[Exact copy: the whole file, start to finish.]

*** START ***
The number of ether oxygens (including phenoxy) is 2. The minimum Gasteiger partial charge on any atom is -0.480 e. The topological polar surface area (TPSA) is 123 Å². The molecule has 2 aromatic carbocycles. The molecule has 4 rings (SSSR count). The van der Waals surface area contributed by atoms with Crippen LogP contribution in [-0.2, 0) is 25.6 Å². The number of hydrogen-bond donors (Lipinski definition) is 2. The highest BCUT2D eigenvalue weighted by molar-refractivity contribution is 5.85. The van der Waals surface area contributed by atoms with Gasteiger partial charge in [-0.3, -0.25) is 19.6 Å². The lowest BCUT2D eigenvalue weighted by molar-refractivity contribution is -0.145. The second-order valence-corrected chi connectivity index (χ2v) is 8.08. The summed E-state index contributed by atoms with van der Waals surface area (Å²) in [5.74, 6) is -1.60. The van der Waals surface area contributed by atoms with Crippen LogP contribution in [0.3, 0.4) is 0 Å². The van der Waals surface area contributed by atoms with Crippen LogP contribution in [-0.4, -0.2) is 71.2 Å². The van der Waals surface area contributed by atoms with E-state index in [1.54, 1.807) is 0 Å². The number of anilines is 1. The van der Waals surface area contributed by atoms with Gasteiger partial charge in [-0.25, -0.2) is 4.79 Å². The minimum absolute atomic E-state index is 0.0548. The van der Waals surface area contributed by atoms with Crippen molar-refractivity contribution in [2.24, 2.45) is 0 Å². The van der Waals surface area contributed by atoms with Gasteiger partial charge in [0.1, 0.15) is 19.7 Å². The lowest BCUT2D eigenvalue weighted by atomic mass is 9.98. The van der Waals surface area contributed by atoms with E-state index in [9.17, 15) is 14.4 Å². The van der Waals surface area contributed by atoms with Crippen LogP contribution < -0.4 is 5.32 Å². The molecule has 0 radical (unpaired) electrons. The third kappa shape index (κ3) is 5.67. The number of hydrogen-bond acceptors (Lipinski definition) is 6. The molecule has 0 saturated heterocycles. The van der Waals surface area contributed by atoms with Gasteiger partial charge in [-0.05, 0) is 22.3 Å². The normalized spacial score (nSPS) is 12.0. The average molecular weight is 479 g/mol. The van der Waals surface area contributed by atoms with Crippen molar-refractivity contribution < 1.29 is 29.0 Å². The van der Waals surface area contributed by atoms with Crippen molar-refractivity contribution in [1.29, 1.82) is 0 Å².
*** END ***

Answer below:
The number of ether oxygens (including phenoxy) is 2. The minimum Gasteiger partial charge on any atom is -0.480 e. The topological polar surface area (TPSA) is 123 Å². The molecule has 2 aromatic carbocycles. The molecule has 4 rings (SSSR count). The van der Waals surface area contributed by atoms with Crippen LogP contribution in [-0.2, 0) is 25.6 Å². The number of hydrogen-bond donors (Lipinski definition) is 2. The highest BCUT2D eigenvalue weighted by molar-refractivity contribution is 5.85. The van der Waals surface area contributed by atoms with Gasteiger partial charge in [-0.3, -0.25) is 19.6 Å². The lowest BCUT2D eigenvalue weighted by molar-refractivity contribution is -0.145. The second-order valence-corrected chi connectivity index (χ2v) is 8.08. The summed E-state index contributed by atoms with van der Waals surface area (Å²) in [5.74, 6) is -1.60. The van der Waals surface area contributed by atoms with Crippen LogP contribution in [0.3, 0.4) is 0 Å². The van der Waals surface area contributed by atoms with Crippen LogP contribution in [-0.4, -0.2) is 71.2 Å². The van der Waals surface area contributed by atoms with E-state index in [1.54, 1.807) is 0 Å². The number of anilines is 1. The van der Waals surface area contributed by atoms with Gasteiger partial charge in [-0.25, -0.2) is 4.79 Å². The minimum absolute atomic E-state index is 0.0548. The van der Waals surface area contributed by atoms with Crippen molar-refractivity contribution in [2.24, 2.45) is 0 Å². The van der Waals surface area contributed by atoms with Gasteiger partial charge in [0.1, 0.15) is 19.7 Å². The lowest BCUT2D eigenvalue weighted by atomic mass is 9.98. The van der Waals surface area contributed by atoms with E-state index in [9.17, 15) is 14.4 Å². The van der Waals surface area contributed by atoms with Crippen LogP contribution < -0.4 is 5.32 Å². The molecule has 0 radical (unpaired) electrons. The third kappa shape index (κ3) is 5.67. The number of hydrogen-bond acceptors (Lipinski definition) is 6. The molecule has 0 saturated heterocycles. The van der Waals surface area contributed by atoms with Gasteiger partial charge in [-0.05, 0) is 22.3 Å². The normalized spacial score (nSPS) is 12.0. The average molecular weight is 479 g/mol. The van der Waals surface area contributed by atoms with Crippen molar-refractivity contribution < 1.29 is 29.0 Å². The van der Waals surface area contributed by atoms with Crippen molar-refractivity contribution in [1.29, 1.82) is 0 Å².